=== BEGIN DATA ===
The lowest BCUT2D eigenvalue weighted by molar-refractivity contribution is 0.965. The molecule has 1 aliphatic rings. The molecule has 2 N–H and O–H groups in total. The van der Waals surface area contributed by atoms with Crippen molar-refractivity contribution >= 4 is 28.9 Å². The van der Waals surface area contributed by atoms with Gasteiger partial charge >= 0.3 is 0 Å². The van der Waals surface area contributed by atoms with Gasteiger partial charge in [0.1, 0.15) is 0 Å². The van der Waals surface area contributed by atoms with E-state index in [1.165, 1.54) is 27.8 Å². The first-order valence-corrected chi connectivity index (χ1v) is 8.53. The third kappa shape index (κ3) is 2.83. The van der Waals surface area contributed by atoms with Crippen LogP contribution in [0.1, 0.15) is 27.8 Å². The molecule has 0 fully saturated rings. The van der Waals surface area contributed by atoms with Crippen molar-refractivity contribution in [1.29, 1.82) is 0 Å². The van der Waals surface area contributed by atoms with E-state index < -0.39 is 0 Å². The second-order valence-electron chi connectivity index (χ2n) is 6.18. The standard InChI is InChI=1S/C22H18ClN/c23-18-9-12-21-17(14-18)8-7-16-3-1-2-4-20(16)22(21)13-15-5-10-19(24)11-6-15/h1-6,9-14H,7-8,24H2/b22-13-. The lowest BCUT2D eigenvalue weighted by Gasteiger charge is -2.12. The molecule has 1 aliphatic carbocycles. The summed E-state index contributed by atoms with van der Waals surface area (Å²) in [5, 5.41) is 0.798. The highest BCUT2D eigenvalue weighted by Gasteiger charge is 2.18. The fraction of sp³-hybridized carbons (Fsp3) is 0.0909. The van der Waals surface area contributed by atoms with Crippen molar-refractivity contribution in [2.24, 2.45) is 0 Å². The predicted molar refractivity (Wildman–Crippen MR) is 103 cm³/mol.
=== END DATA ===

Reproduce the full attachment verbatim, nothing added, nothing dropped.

The lowest BCUT2D eigenvalue weighted by molar-refractivity contribution is 0.965. The molecule has 1 aliphatic rings. The molecule has 2 N–H and O–H groups in total. The van der Waals surface area contributed by atoms with Crippen molar-refractivity contribution >= 4 is 28.9 Å². The van der Waals surface area contributed by atoms with Gasteiger partial charge >= 0.3 is 0 Å². The van der Waals surface area contributed by atoms with Gasteiger partial charge in [0.1, 0.15) is 0 Å². The van der Waals surface area contributed by atoms with E-state index in [1.165, 1.54) is 27.8 Å². The first-order valence-corrected chi connectivity index (χ1v) is 8.53. The third kappa shape index (κ3) is 2.83. The van der Waals surface area contributed by atoms with Crippen LogP contribution in [0.1, 0.15) is 27.8 Å². The molecule has 0 fully saturated rings. The van der Waals surface area contributed by atoms with Crippen molar-refractivity contribution in [1.29, 1.82) is 0 Å². The van der Waals surface area contributed by atoms with E-state index < -0.39 is 0 Å². The second-order valence-electron chi connectivity index (χ2n) is 6.18. The standard InChI is InChI=1S/C22H18ClN/c23-18-9-12-21-17(14-18)8-7-16-3-1-2-4-20(16)22(21)13-15-5-10-19(24)11-6-15/h1-6,9-14H,7-8,24H2/b22-13-. The lowest BCUT2D eigenvalue weighted by Gasteiger charge is -2.12. The molecule has 1 aliphatic carbocycles. The summed E-state index contributed by atoms with van der Waals surface area (Å²) in [5, 5.41) is 0.798. The highest BCUT2D eigenvalue weighted by Gasteiger charge is 2.18. The fraction of sp³-hybridized carbons (Fsp3) is 0.0909. The van der Waals surface area contributed by atoms with Crippen molar-refractivity contribution in [2.24, 2.45) is 0 Å². The predicted molar refractivity (Wildman–Crippen MR) is 103 cm³/mol.